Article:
The crisis of public trust in governance and institutions: Implications for nursing leadership

The crisis of public trust in governance and institutions: Implications for nursing leadership Trust is a valuable social capital, essential for dependable relationships and a healthy society. It is hard earned, not guaranteed and easily lost (O'Neill, ). Historically public opinion has held the healthcare system and healthcare providers in high trust. There are indications that this trust may be on the decline—particularly trust in private healthcare. This decline reflects the global trend towards distrust of government and of institutional leadership. In recent years, a number of significant events and crises, such as the European migration crisis, the Brexit vote in the United Kingdom (UK) and the political polarisation of the United States of America (USA) following the Trump election have been characterised as watershed events in public leadership and trust (Brookes, ). Public trust in business, government, public institutions and their leadership are at an extraordinary all‐time low (Edelman, ). In a period when the delivery of healthcare is increasingly under scrutiny, and public trust in institutions is apparently in decay, understanding the contribution nurse leaders make to the public's trust in nursing is important. To date little to no attention has been given to the broader picture of nursing leadership and public trust in healthcare and healthcare institutions. Should nurse http://www.deepdyve.com/assets/images/DeepDyve-Logo-lg.png Journal of Nursing Management Wiley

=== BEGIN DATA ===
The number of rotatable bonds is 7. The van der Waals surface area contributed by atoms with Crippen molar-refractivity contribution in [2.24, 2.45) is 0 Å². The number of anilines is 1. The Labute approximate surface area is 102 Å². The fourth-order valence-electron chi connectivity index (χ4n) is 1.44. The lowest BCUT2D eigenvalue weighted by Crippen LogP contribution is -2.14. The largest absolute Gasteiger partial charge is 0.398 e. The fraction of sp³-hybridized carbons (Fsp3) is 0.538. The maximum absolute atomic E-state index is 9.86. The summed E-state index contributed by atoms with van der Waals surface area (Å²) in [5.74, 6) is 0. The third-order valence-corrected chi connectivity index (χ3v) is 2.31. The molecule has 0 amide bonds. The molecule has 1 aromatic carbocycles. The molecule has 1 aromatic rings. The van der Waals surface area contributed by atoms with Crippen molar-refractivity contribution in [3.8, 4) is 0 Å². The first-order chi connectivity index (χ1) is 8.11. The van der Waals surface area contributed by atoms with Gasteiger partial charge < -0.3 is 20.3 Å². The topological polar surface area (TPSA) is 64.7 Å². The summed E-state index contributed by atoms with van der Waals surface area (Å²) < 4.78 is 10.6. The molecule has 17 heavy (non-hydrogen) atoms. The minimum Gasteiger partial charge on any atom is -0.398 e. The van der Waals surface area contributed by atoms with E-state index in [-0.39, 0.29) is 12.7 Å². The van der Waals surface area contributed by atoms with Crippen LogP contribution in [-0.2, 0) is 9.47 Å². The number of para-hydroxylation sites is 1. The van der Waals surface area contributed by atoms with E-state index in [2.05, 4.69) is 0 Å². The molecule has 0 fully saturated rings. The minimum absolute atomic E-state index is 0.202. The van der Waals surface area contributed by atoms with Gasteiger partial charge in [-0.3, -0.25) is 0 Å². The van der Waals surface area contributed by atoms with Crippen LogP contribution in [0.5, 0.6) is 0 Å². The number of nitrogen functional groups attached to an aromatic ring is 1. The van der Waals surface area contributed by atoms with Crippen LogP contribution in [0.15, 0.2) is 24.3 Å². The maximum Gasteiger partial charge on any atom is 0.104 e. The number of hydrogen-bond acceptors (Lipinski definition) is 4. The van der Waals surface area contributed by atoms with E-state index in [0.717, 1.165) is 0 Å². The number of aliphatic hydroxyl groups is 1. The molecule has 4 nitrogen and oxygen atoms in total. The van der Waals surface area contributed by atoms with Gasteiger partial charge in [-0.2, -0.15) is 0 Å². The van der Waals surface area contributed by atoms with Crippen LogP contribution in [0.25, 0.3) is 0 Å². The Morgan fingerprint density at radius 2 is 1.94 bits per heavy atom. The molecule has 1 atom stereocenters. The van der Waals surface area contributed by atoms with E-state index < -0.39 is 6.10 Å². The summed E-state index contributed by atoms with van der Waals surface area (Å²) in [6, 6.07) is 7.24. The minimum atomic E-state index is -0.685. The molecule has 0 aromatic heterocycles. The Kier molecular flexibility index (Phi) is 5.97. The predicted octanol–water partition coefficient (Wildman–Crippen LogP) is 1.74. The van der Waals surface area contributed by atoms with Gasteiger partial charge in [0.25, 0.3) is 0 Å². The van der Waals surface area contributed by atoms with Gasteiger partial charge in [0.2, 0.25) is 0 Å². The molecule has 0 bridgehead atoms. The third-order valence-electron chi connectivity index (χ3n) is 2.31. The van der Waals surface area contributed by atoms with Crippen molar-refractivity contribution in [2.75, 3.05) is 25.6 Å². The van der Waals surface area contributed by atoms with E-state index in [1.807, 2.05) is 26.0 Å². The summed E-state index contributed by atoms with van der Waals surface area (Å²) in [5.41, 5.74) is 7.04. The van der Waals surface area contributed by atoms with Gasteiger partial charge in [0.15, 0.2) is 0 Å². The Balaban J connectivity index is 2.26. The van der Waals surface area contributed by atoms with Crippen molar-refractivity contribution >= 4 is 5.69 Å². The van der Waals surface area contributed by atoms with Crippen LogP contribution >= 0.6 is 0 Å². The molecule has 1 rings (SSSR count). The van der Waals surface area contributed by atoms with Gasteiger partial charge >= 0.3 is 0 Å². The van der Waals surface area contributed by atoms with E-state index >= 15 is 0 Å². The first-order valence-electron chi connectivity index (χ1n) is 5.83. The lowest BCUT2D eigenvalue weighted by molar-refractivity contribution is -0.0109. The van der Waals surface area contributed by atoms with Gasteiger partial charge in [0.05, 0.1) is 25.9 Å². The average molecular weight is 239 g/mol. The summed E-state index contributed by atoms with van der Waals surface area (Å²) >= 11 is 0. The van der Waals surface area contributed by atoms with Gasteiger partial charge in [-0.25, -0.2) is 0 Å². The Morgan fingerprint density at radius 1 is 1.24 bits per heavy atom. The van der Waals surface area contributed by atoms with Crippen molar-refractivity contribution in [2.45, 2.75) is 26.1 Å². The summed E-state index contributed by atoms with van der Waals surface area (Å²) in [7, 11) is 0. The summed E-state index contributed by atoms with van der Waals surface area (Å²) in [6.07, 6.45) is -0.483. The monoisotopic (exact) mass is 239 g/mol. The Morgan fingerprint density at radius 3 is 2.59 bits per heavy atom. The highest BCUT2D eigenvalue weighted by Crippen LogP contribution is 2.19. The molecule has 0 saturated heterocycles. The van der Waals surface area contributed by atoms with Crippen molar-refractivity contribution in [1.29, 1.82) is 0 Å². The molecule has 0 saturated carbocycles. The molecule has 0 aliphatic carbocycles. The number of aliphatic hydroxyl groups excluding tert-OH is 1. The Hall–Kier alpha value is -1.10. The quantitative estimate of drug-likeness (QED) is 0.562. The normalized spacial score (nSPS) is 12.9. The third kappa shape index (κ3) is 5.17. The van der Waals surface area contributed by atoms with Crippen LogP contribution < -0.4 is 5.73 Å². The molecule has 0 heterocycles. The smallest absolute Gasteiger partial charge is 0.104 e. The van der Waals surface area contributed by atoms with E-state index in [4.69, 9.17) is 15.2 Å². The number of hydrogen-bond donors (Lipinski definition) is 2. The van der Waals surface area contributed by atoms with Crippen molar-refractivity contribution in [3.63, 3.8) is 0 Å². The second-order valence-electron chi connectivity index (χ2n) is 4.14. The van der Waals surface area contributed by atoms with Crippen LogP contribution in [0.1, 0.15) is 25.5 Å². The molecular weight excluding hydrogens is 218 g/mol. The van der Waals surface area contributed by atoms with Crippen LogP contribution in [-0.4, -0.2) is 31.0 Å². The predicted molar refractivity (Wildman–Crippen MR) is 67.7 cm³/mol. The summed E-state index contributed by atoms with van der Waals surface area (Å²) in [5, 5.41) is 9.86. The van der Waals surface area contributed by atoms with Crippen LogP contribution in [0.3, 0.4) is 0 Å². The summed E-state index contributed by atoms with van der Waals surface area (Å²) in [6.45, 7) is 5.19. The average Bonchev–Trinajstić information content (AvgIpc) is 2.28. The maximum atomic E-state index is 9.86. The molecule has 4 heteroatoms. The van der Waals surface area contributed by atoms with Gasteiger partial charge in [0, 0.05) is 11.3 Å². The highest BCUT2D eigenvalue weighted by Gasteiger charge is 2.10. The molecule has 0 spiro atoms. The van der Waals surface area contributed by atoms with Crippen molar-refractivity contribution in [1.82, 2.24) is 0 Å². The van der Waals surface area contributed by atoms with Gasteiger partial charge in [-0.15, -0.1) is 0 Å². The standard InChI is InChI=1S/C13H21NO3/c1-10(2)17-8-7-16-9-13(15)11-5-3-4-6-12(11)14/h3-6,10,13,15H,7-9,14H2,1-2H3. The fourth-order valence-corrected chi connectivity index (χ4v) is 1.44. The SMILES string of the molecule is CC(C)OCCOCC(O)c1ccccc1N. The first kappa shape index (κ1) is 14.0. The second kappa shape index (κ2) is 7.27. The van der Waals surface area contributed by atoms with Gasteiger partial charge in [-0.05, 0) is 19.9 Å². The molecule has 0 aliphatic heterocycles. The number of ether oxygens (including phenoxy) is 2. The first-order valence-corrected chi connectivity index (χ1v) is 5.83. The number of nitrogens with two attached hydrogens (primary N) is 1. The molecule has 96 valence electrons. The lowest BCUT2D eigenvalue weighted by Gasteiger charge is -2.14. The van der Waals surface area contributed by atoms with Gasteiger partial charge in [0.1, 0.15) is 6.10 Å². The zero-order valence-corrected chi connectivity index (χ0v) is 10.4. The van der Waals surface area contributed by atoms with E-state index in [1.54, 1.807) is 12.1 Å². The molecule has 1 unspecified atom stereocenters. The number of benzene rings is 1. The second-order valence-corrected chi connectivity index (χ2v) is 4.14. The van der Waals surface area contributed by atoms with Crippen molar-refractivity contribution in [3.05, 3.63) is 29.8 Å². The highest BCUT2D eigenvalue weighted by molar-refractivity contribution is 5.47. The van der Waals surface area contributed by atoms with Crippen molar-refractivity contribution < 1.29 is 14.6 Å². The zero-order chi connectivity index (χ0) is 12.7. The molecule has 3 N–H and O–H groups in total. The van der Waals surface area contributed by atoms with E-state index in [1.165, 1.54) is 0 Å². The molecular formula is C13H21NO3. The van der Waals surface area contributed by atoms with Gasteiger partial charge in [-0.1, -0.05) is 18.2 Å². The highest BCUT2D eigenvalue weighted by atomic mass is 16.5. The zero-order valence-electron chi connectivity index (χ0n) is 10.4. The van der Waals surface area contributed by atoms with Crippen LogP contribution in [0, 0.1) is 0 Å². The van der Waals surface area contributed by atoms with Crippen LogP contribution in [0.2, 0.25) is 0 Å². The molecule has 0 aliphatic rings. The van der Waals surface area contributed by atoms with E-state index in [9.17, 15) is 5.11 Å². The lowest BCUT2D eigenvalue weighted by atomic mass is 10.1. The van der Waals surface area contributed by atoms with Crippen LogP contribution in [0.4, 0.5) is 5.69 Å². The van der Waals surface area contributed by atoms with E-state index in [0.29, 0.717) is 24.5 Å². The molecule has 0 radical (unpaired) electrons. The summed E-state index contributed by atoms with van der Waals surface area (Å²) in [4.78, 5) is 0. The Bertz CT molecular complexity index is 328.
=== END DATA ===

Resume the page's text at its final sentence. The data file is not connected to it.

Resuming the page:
The crisis of public trust in governance and institutions: Implications for nursing leadership

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Publisher
Wiley Subscription Services, Inc., A Wiley Company
Copyright
Copyright © 2018 John Wiley & Sons Ltd
ISSN
0966-0429
eISSN
1365-2834
D.O.I.
10.1111/jonm.12625
Publisher site
See Article on Publisher Site

Abstract

Trust is a valuable social capital, essential for dependable relationships and a healthy society. It is hard earned, not guaranteed and easily lost (O'Neill, ). Historically public opinion has held the healthcare system and healthcare providers in high trust. There are indications that this trust may be on the decline—particularly trust in private healthcare. This decline reflects the global trend towards distrust of government and of institutional leadership. In recent years, a number of significant events and crises, such as the European migration crisis, the Brexit vote in the United Kingdom (UK) and the political polarisation of the United States of America (USA) following the Trump election have been characterised as watershed events in public leadership and trust (Brookes, ). Public trust in business, government, public institutions and their leadership are at an extraordinary all‐time low (Edelman, ). In a period when the delivery of healthcare is increasingly under scrutiny, and public trust in institutions is apparently in decay, understanding the contribution nurse leaders make to the public's trust in nursing is important. To date little to no attention has been given to the broader picture of nursing leadership and public trust in healthcare and healthcare institutions. Should nurse

Journal

Journal of Nursing ManagementWiley

Published: Jan 1, 2018

References

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